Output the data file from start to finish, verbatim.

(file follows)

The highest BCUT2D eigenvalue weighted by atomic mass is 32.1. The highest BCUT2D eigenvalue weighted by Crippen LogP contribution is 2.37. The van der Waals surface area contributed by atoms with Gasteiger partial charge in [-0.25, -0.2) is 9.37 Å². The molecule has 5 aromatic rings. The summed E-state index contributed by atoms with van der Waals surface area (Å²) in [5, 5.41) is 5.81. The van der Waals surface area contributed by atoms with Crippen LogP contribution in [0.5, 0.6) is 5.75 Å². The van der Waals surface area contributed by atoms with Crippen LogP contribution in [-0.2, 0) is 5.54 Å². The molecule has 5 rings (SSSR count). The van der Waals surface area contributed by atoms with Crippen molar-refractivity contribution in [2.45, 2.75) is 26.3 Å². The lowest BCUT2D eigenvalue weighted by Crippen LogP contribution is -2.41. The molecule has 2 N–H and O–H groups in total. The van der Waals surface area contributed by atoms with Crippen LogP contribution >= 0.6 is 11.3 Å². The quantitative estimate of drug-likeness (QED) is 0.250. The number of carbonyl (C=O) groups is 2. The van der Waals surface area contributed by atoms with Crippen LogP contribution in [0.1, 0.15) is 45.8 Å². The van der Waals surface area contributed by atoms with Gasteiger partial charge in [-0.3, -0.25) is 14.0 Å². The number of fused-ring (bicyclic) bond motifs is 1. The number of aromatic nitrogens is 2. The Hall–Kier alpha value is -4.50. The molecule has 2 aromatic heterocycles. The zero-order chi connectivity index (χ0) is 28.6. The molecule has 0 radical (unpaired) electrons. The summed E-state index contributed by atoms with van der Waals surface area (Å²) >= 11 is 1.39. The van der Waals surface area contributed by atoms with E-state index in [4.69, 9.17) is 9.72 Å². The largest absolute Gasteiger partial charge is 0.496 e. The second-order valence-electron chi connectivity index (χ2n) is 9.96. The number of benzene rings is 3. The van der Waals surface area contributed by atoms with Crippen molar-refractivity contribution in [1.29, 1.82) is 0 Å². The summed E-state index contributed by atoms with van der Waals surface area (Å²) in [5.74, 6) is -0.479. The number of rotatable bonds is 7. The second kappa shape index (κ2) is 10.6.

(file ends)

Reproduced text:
The highest BCUT2D eigenvalue weighted by atomic mass is 32.1. The highest BCUT2D eigenvalue weighted by Crippen LogP contribution is 2.37. The van der Waals surface area contributed by atoms with Gasteiger partial charge in [-0.25, -0.2) is 9.37 Å². The molecule has 5 aromatic rings. The summed E-state index contributed by atoms with van der Waals surface area (Å²) in [5, 5.41) is 5.81. The van der Waals surface area contributed by atoms with Crippen LogP contribution in [0.5, 0.6) is 5.75 Å². The van der Waals surface area contributed by atoms with Crippen LogP contribution in [-0.2, 0) is 5.54 Å². The molecule has 5 rings (SSSR count). The van der Waals surface area contributed by atoms with Crippen molar-refractivity contribution in [2.45, 2.75) is 26.3 Å². The lowest BCUT2D eigenvalue weighted by Crippen LogP contribution is -2.41. The molecule has 2 N–H and O–H groups in total. The van der Waals surface area contributed by atoms with Crippen LogP contribution >= 0.6 is 11.3 Å². The quantitative estimate of drug-likeness (QED) is 0.250. The number of carbonyl (C=O) groups is 2. The van der Waals surface area contributed by atoms with Crippen LogP contribution in [0.1, 0.15) is 45.8 Å². The van der Waals surface area contributed by atoms with Gasteiger partial charge in [-0.3, -0.25) is 14.0 Å². The number of fused-ring (bicyclic) bond motifs is 1. The number of aromatic nitrogens is 2. The Hall–Kier alpha value is -4.50. The molecule has 2 aromatic heterocycles. The zero-order chi connectivity index (χ0) is 28.6. The molecule has 0 radical (unpaired) electrons. The summed E-state index contributed by atoms with van der Waals surface area (Å²) >= 11 is 1.39. The van der Waals surface area contributed by atoms with E-state index in [4.69, 9.17) is 9.72 Å². The largest absolute Gasteiger partial charge is 0.496 e. The second-order valence-electron chi connectivity index (χ2n) is 9.96. The number of benzene rings is 3. The van der Waals surface area contributed by atoms with Crippen molar-refractivity contribution in [1.29, 1.82) is 0 Å². The summed E-state index contributed by atoms with van der Waals surface area (Å²) in [5.74, 6) is -0.479. The number of rotatable bonds is 7. The second kappa shape index (κ2) is 10.6.